October 5th marks Raoul Wallenberg Day. This is the day he was awarded United States citizenship in 1981, posthumously. (The second person to receive this honor after Winston Churchill) . Part of 15th Street, SW in Washington, D.C., the section where the United States Holocaust Memorial Museum is located, is namedRaoul Wallenberg Place.
Raoul Wallenberg (1912-1947) was a Swedish diplomat who worked in Budapest, Hungary, during World War II to rescue Jews from the Holocaust; he saved tens of thousands of them. The Raoul Wallenberg Institute of Human Rights and Humanitarian Law located in Lund, Sweden, is anindependent academic institution named in his honor. The mission of the institute is “to promote universal respect for human rights and humanitarian law by means of research, academic education, dissemination and institutional development.”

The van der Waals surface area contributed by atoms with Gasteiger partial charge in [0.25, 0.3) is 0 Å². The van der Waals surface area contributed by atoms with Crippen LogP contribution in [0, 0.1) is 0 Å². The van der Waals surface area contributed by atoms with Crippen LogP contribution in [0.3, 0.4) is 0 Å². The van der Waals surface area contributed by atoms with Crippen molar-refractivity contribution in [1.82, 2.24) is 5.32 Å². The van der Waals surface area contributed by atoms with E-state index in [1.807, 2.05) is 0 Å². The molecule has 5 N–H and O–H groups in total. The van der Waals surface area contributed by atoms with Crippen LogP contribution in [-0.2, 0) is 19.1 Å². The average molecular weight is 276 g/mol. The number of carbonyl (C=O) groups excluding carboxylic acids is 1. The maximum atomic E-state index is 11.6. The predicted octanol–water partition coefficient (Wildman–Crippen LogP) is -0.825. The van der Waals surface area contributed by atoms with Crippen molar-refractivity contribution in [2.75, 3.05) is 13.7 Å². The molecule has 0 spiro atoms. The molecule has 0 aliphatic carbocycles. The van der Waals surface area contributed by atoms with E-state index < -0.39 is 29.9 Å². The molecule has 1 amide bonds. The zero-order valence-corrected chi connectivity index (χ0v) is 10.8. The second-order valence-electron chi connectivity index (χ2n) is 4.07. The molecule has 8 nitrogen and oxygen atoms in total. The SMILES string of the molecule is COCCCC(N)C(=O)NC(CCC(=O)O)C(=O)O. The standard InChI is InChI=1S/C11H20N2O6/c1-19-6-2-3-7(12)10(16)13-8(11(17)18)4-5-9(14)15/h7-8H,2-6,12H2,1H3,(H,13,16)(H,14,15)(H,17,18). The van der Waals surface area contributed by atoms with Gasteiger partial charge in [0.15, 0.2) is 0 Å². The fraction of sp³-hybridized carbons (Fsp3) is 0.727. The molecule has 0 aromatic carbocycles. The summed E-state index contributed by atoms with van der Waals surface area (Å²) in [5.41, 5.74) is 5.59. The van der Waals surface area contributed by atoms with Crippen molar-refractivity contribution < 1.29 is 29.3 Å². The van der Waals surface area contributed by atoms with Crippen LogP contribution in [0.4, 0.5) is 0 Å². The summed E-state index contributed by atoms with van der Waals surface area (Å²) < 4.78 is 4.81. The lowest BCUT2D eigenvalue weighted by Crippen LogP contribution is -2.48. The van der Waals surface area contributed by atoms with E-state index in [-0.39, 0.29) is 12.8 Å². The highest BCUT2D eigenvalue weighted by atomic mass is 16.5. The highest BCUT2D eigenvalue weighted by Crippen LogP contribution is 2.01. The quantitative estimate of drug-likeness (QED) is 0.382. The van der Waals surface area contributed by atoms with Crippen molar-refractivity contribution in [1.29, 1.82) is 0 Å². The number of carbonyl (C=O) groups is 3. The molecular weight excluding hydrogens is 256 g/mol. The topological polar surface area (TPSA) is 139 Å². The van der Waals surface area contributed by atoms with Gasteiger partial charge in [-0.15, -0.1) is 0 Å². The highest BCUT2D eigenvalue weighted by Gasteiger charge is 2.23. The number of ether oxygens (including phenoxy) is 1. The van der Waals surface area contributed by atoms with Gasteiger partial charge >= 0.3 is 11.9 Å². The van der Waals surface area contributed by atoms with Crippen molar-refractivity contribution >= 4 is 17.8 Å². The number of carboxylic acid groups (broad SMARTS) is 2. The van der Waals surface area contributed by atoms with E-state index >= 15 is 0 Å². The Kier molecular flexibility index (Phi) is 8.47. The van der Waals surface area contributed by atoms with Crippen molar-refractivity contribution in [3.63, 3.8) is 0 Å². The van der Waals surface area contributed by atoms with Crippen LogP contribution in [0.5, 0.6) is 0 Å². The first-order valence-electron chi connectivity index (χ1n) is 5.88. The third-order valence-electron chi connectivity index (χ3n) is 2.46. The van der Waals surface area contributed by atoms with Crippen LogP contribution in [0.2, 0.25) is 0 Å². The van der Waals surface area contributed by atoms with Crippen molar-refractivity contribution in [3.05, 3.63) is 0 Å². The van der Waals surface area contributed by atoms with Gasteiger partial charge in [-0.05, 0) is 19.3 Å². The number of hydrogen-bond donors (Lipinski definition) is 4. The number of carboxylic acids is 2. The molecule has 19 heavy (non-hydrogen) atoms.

One of the important human rights resources in the Yale Law Library is the Raoul Wallenberg Institute Human Rights Library. A recent example from this monographic series is International Human Rights Monitoring Mechanisms: Essays in Honour of Jakob Th. Moller. In conjunction with Martinus Nijhoff, the Institute publishes four serials: the Baltic Yearbook of International Law, the Chinese Yearbook of Human Rights, the Nordic Journal of International Law, and the International Journal of Minority and Group Rights.
----- Daniel Wade